Functional workwear has impact on productivity in Ledo
“The old outfits had pretty wide sleeves that were so bulky that they hindered the movement of the arms.”
Ljudevit Komušar is the chief production technologist in Ledo, the biggest Croatian industrial producer of ice-cream and frozen foods. He has built up his professional experience there for a full 24 years, during which time he has grown into a good team leader who is concerned about the conditions of work of his production team. Until just a year ago, before the firm started working with Finnish Lindström, the production workers wore standard white overalls.
As head technologist, Komušar started bringing in workwear from Lindström gradually to test out the opinion of his production labour force, aware that their satisfaction has an impact on productivity. Very soon, they had a positive view of the benefits of using the new workwear, which, among other things, had inside pockets so that things should not accidentally fall out into the line. And the buttons were not plastic but metal and attached more securely to the cloth. And then, to add to the popularity of the new outfits, there were the Lindström lockers where the workers would put their used clothing at the end of the shift, and where, when they arrived at work again, there was a new perfectly clean set waiting for them to start the new working day with.
“The old outfits had pretty wide sleeves that were so bulky that they hindered the movement of the arms. The first time I put on the Lindström clothing, I saw at once that the sleeves were narrower, and the whole cut was much more functional, making it easier for me to move about in my work,” said Katarina Petraš, chief operator in ice-cream production.
Lindström’s workwear for Ledo consists of trousers and a short jacket, designed in such a way as to meet international standards HAACP, IFS and BRC, which Ledo, as part of the food industry, has to maintain. For example, during the production of ice-cream the clothing gets fairly dirty, because it is a semi-liquid mixture, which means the clothing has to be regularly changed and kept immaculately clean. “At the beginning we had a phase of adjustment with Lindström to do with particularly heavy chocolate staining on our work clothes, because of which Lindström had to find a different cleaning method. We were pleased when they pretty soon got rid of those stains, and since then our clothing has come back faultlessly washed,” said Komušar in satisfaction.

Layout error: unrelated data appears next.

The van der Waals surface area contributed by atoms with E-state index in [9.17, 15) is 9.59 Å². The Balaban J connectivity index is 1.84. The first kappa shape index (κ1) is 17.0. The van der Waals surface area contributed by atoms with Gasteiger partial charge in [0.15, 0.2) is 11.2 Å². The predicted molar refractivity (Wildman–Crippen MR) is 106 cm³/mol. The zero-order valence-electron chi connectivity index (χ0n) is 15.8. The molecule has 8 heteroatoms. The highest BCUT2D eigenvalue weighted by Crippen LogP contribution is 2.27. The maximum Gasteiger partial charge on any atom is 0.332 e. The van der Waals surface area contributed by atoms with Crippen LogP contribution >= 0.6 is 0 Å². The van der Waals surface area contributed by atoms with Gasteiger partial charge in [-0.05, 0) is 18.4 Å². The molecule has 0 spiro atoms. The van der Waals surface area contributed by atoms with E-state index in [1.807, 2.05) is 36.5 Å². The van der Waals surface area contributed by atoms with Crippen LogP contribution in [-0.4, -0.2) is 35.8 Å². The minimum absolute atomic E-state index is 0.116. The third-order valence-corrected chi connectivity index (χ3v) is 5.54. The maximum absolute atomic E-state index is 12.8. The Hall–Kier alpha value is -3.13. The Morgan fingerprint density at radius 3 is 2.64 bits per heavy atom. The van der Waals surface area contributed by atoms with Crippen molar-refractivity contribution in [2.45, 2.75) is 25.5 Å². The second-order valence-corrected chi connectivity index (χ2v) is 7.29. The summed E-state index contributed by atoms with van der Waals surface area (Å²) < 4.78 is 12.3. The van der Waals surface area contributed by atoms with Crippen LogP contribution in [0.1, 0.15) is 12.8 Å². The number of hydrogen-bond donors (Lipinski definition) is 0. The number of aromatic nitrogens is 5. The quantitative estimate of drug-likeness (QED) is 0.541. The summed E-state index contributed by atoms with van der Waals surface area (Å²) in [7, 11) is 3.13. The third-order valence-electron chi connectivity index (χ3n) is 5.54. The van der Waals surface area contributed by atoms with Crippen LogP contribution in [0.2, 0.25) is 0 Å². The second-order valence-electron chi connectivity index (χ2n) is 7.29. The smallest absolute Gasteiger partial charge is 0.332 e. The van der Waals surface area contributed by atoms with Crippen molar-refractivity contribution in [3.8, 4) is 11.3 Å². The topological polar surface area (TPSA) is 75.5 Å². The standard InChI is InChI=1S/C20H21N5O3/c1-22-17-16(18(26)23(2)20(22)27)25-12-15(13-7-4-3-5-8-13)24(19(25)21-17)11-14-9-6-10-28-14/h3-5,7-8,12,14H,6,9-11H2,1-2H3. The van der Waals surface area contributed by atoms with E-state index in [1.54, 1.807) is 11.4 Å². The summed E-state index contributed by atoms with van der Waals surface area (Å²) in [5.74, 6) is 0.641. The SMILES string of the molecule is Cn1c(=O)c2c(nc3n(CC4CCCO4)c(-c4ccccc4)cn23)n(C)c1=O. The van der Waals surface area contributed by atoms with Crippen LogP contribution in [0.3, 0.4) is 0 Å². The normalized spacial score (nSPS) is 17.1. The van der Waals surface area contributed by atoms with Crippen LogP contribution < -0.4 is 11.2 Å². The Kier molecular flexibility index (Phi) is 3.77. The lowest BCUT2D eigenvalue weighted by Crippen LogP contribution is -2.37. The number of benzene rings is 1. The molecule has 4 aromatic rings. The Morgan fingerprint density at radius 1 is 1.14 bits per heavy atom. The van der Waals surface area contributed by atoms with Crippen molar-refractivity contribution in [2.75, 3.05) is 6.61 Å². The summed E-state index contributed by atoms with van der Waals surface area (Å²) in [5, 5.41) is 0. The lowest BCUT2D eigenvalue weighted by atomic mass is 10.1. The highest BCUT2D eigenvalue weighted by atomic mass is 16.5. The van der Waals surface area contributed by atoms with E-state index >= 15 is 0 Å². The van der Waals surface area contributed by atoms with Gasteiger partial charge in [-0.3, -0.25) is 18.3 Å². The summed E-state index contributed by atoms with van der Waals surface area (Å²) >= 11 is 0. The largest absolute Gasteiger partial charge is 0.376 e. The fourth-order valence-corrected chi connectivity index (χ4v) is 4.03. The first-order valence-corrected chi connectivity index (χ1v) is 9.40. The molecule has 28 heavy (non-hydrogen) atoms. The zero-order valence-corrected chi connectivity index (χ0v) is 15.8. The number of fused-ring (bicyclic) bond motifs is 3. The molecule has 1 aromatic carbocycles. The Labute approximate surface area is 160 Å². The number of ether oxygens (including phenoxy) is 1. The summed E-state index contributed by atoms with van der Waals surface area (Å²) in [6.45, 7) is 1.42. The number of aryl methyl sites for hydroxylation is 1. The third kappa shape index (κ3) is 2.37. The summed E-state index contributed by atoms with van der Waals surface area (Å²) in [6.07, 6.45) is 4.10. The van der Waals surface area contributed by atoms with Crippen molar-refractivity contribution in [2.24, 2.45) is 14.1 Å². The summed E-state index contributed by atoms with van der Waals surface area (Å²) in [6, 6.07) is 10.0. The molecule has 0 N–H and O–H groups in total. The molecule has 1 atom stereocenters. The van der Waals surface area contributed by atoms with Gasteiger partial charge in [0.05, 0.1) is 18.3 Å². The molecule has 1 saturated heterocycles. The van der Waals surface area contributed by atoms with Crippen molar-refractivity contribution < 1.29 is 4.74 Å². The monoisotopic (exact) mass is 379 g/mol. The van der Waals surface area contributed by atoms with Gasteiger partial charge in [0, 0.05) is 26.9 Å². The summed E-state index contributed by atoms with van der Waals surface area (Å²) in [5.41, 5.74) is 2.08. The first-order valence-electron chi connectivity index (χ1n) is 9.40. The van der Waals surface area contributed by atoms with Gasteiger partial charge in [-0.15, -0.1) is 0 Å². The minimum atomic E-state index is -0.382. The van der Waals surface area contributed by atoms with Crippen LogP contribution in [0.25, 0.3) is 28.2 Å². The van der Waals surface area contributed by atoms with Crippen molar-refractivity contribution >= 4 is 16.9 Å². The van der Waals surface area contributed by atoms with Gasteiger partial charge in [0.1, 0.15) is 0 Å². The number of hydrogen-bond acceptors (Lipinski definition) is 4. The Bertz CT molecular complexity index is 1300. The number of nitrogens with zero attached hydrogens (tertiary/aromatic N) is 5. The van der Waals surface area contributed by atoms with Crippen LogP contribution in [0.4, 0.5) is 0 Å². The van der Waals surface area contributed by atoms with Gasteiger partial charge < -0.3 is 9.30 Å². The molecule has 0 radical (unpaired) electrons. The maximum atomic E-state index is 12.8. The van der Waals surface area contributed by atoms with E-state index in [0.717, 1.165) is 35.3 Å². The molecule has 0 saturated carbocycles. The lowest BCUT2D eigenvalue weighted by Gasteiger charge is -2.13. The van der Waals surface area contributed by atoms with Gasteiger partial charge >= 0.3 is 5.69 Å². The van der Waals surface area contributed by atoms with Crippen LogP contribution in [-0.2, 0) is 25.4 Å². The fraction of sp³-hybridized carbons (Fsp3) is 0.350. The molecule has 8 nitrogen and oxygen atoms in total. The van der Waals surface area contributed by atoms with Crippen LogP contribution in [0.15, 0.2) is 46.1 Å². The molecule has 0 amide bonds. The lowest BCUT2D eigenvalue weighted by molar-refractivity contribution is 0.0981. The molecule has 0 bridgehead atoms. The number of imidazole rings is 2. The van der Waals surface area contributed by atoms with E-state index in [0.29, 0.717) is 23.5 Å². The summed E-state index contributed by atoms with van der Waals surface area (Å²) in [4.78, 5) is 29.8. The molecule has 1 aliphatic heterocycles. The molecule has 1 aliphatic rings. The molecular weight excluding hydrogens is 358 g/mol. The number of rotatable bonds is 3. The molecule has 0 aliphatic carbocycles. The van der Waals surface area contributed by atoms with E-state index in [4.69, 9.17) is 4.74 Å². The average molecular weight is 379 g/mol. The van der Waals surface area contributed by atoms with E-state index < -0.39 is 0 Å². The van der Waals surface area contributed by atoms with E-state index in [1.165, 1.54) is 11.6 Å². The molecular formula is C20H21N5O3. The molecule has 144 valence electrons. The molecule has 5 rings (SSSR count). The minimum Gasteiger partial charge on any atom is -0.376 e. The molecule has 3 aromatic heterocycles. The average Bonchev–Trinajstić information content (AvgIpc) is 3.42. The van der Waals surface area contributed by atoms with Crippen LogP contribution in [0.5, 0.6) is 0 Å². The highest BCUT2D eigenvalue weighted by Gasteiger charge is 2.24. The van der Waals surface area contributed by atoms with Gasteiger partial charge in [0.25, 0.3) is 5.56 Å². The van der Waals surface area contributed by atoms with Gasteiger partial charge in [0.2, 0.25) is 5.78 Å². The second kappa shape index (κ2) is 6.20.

Seasonal production determines how many workers there are, and the numbers and quantities of workwear outfits change dynamically, even on a weekly basis. “For this reason we started working with Lindström carefully and gradually because we were not sure if they could keep up with our needs in season when we would have up to a hundred employed in production. But we arrived at what for us was an important agreement, that alongside the lockers for the permanent staff there would also be lockers for the seasonal workers, to which Lindström brings models of men’s and women’s clothes in various sizes that are distributed to the seasonal workers according to need. This collaboration turned out to be satisfactory because in addition to excellent service, we also experienced Lindström’s flexibility and their willingness to adapt rapidly to the characteristic requirements of our production. In our line, we absolutely need partners who can keep up with us. As my workers in production confirm, Lindström’s workwear and the additional services of laundry and the personalised use of lockers does not only make everyday operations in production much easier from a functional point of view, but also contributes to intangible values, such as our care for our workers and responsibility for preservation of the environment. So in the upcoming period we are probably going to step up the scope of our collaboration with Lindström,” said Darko Trkulja, Ledo production manager.
Ledo in brief
During the fifties, Ledo developed into the biggest producer of industrial ice-cream and frozen food in Croatia – including fruit, vegetables, fish, pastry and ready meals. The 500 refrigeration trucks in the Ledo fleet make sure that products reach sales outlets in the shortest possible time. It is no wonder, then, that its products are part and parcel of everyday life in Croatian households. Ledo maintains its competitive position thanks to continuous control of all raw materials and procedures in the productive processes, as well as of services provided by partners. Investing in new technologies and advanced operational processes, human resources and customer satisfaction, Ledo is a much sought-after employer and is the brand leader in its market segment.